Douglas Vincent Spivey was convicted of driving under the influence of alcohol and sentenced to twelve months on probation. Spivey was arrested on January 21, 1983, after being in a minor single car accident. Because of his visibly apparent physical condition, he was administered a breatholizer test that registered .22 grams of alcohol in his blood, which presumptively rendered him under the influence of alcohol. Being dissatisfied, Spivey demanded and was administered his own blood alcohol test. A qualified nurse in the presence of a police officer took two vials of blood at the request and with the consent of Spivey. The blood was withdrawn into a vacuum tube. Each tube was stoppered, i.e., sealed. The nurse wrote Spivey's name, the date, and her name on the label affixed to the tubes of blood. The nurse then took surgical tape and taped the stoppers, used clear tape to tape the tubes together and gave them to Spivey. The nurse informed Spivey he would have to deliver the tubes to the crime Jab himself but should keep the blood refrigerated.
As soon as Spivey was released from custody, he returned home and placed the blood samples under refrigeration. He left the vials in his refrigerator until he personally delivered them to an employee of the crime lab in Atlanta for analysis. Without contradiction, Spivey testified he did not tamper with the vials after they were secured by the nurse and that he delivered them to the crime lab in the same condition as he received them from the nurse. No one touched the vials from the time he received them from the nurse until he delivered them to personnel at the crime lab.
Defense Exhibit "I" which was offered to the trial court for admission reflected that on January 24 (the day Spivey testified he delivered the tubes to the lab), the lab received two test tubes from Spivey. Each tube had stoppers sealed with surgical tape. The tubes had a gummed label containing the name of Douglas V. Spivey. The officers involved in the case were Ramey and Pope, the two officers called by the state to testify concerning the taking of the breatholizer and blood test. The result of the subsequent lab test was negative for ethyl alcohol.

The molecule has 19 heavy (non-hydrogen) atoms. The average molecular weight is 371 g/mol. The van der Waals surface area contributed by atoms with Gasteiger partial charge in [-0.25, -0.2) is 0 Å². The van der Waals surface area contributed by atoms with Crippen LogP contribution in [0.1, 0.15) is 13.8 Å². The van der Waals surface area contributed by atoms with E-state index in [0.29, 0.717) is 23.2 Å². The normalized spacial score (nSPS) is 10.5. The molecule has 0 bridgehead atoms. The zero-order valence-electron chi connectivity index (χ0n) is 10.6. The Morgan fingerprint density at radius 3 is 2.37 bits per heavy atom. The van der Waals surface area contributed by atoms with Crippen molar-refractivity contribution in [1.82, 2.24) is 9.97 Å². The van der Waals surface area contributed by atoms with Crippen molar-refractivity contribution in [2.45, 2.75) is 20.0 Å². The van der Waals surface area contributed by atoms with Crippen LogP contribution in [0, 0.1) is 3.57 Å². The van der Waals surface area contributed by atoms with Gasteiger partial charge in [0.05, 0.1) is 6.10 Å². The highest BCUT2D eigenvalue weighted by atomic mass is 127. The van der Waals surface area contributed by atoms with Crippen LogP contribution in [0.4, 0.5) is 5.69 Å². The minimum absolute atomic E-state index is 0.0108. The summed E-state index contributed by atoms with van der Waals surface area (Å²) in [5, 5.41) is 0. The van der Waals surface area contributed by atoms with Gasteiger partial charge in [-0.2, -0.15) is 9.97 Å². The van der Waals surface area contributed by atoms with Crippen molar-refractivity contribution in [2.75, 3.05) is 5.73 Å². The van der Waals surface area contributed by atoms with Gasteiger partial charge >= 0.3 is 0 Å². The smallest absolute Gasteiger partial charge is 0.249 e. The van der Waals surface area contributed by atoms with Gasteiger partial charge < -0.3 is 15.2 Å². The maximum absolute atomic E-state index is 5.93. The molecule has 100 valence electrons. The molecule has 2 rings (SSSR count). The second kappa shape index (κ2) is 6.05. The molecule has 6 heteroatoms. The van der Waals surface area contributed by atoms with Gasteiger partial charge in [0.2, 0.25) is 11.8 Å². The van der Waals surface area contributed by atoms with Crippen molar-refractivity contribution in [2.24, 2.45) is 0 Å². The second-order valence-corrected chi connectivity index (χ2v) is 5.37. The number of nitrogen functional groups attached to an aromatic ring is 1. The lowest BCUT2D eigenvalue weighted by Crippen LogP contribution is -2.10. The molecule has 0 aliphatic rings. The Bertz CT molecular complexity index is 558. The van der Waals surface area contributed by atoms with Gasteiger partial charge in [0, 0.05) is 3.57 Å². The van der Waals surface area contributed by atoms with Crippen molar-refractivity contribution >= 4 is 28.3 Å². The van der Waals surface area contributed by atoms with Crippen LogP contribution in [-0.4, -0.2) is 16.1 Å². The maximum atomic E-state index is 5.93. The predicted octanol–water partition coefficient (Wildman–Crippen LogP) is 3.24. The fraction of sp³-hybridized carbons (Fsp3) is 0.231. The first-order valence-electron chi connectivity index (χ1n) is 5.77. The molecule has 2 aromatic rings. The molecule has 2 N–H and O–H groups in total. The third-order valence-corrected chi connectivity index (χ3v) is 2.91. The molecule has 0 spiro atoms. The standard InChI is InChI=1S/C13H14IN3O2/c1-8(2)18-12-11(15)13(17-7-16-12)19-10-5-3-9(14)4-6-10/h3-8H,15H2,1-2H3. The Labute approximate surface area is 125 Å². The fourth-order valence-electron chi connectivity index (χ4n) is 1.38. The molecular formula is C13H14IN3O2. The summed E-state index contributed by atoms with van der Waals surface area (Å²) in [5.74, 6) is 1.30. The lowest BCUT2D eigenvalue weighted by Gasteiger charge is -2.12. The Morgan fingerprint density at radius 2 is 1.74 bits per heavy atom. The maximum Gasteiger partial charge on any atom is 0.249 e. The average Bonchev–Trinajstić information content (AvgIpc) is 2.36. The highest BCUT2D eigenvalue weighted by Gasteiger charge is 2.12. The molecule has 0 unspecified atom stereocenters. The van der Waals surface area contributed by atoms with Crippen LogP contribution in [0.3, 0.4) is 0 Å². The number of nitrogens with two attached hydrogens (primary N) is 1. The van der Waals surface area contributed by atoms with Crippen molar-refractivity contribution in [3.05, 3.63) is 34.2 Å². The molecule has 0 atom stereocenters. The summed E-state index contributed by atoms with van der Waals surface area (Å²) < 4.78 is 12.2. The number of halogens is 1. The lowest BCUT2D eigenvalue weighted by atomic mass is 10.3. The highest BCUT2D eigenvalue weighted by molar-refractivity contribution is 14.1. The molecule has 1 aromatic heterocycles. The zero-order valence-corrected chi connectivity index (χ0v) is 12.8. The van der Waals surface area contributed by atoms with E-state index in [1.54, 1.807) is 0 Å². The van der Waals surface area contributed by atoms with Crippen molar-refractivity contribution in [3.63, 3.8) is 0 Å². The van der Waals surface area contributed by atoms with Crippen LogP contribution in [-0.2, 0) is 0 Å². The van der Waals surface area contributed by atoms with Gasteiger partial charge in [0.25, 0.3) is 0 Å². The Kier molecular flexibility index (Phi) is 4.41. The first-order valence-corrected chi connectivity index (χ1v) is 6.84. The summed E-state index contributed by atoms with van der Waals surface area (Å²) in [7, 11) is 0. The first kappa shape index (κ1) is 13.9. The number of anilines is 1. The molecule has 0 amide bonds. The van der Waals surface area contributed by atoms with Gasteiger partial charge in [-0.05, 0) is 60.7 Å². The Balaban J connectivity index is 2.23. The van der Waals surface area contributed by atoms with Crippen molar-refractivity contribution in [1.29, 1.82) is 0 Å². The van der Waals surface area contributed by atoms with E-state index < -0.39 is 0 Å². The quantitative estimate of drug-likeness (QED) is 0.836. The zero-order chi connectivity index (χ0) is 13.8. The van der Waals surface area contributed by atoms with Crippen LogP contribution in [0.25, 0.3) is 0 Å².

During the trial of the case, the state offered the test results of a breatholizer test which was admitted for consideration by the jury. After the state had rested, the defense called the nurse who took the appellant's blood and offered evidence of the chain of custody through appellant. Spivey then sought through the lab technician to introduce the results of the blood alcohol tests conducted by that chemist. Spivey made no effort to introduce and in fact affirmatively stated there was no desire to introduce the two vials of blood, only the written results of the testing of the blood samples. The state objected to the introduction of the tests in the absence of the physical presence of the two vials of blood. The transcript reflects the following: "THE COURT . . . But he [prosecutor] is absolutely correct that he has a right to cross-examine the nurse, to cross-examine Spivey, and cross-examine Mr. Hancock [the chemist] here about these particular vials, or test tubes, or whatever they are, in which the alleged blood sample was taken and tested. If, in fact, it was, then he's got a right to cross-examine them. Is this the one? Are these the two? Now, they are not here." "[APPELLANT'S ATTORNEY]: No, sir. I believe that can be done, though, through the description of the tubes themselves." "THE COURT: Absolutely not. Absolutely not. . . . The objection is well taken and I'm going to sustain it. And you, therefore, are not authorized to examine Mr. Hancock about the alcohol content of any vials that he tested in this case, unless the vials are produced in the court and the state's given the right to cross-examine."
Upon the conclusion of the evidence and after the charge of the court, the jury experienced great difficulty in reaching a decision. The court at one point considered a mistrial. Late in the day, the jury requested additional instructions on the meaning of blood alcohol content. The court charged the jury (for the second time) that a blood alcohol reading of .1 or more presumptively established intoxication. At no point however was the jury aware that the blood alcohol test performed by the state chemist showed a negative alcohol reading.